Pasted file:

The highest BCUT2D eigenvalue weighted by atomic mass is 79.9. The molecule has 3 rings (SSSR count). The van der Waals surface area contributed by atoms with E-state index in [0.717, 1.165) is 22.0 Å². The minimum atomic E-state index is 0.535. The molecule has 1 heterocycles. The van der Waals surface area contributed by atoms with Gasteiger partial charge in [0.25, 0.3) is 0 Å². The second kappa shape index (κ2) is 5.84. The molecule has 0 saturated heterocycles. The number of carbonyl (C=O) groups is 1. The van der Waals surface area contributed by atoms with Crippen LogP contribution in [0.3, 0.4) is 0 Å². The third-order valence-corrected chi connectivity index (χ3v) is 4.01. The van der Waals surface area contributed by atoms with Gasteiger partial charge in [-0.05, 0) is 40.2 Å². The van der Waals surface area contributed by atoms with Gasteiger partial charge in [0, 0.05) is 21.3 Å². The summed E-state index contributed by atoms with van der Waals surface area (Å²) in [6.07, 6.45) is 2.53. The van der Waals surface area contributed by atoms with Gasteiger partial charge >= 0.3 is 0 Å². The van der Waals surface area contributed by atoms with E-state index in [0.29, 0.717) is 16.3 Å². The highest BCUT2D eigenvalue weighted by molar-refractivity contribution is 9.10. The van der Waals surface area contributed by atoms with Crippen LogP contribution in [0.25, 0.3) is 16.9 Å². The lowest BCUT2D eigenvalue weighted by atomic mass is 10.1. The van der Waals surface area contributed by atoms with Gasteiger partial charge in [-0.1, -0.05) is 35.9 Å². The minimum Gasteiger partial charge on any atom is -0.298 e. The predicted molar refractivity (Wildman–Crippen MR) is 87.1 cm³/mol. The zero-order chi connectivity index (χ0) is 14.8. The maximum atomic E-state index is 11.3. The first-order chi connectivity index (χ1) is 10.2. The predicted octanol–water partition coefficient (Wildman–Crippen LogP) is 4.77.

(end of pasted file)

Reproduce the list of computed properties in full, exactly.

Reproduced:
The highest BCUT2D eigenvalue weighted by atomic mass is 79.9. The molecule has 3 rings (SSSR count). The van der Waals surface area contributed by atoms with E-state index in [0.717, 1.165) is 22.0 Å². The minimum atomic E-state index is 0.535. The molecule has 1 heterocycles. The van der Waals surface area contributed by atoms with Gasteiger partial charge in [0.25, 0.3) is 0 Å². The second kappa shape index (κ2) is 5.84. The molecule has 0 saturated heterocycles. The number of carbonyl (C=O) groups is 1. The van der Waals surface area contributed by atoms with Crippen LogP contribution in [0.3, 0.4) is 0 Å². The third-order valence-corrected chi connectivity index (χ3v) is 4.01. The van der Waals surface area contributed by atoms with Gasteiger partial charge in [-0.05, 0) is 40.2 Å². The van der Waals surface area contributed by atoms with Gasteiger partial charge in [0, 0.05) is 21.3 Å². The summed E-state index contributed by atoms with van der Waals surface area (Å²) in [6.07, 6.45) is 2.53. The van der Waals surface area contributed by atoms with Gasteiger partial charge >= 0.3 is 0 Å². The van der Waals surface area contributed by atoms with E-state index in [0.29, 0.717) is 16.3 Å². The highest BCUT2D eigenvalue weighted by molar-refractivity contribution is 9.10. The van der Waals surface area contributed by atoms with Crippen LogP contribution in [0.25, 0.3) is 16.9 Å². The lowest BCUT2D eigenvalue weighted by atomic mass is 10.1. The van der Waals surface area contributed by atoms with Gasteiger partial charge in [-0.1, -0.05) is 35.9 Å². The minimum Gasteiger partial charge on any atom is -0.298 e. The predicted molar refractivity (Wildman–Crippen MR) is 87.1 cm³/mol. The zero-order chi connectivity index (χ0) is 14.8. The maximum atomic E-state index is 11.3. The first-order chi connectivity index (χ1) is 10.2. The predicted octanol–water partition coefficient (Wildman–Crippen LogP) is 4.77.